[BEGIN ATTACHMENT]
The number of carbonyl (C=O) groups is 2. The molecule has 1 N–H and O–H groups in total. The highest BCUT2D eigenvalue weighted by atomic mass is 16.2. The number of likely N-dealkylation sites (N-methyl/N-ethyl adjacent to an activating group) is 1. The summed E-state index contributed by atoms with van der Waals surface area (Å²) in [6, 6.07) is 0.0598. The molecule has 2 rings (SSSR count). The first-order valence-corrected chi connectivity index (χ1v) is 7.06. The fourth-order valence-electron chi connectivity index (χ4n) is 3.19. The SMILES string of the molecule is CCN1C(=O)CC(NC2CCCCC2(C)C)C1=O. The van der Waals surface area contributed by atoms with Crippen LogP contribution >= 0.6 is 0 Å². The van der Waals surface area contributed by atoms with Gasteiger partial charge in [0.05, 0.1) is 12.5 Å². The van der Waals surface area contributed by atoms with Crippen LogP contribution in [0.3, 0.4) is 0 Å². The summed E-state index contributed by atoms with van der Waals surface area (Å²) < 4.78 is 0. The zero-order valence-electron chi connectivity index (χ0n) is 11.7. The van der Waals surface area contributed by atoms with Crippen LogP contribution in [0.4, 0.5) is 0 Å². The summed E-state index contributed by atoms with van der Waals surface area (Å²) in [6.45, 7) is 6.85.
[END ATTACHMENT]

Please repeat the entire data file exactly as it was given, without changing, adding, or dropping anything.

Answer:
The number of carbonyl (C=O) groups is 2. The molecule has 1 N–H and O–H groups in total. The highest BCUT2D eigenvalue weighted by atomic mass is 16.2. The number of likely N-dealkylation sites (N-methyl/N-ethyl adjacent to an activating group) is 1. The summed E-state index contributed by atoms with van der Waals surface area (Å²) in [6, 6.07) is 0.0598. The molecule has 2 rings (SSSR count). The first-order valence-corrected chi connectivity index (χ1v) is 7.06. The fourth-order valence-electron chi connectivity index (χ4n) is 3.19. The SMILES string of the molecule is CCN1C(=O)CC(NC2CCCCC2(C)C)C1=O. The van der Waals surface area contributed by atoms with Crippen LogP contribution >= 0.6 is 0 Å². The van der Waals surface area contributed by atoms with Gasteiger partial charge in [0.05, 0.1) is 12.5 Å². The van der Waals surface area contributed by atoms with Crippen LogP contribution in [0.3, 0.4) is 0 Å². The summed E-state index contributed by atoms with van der Waals surface area (Å²) < 4.78 is 0. The zero-order valence-electron chi connectivity index (χ0n) is 11.7. The van der Waals surface area contributed by atoms with Crippen LogP contribution in [0.4, 0.5) is 0 Å². The summed E-state index contributed by atoms with van der Waals surface area (Å²) in [6.45, 7) is 6.85.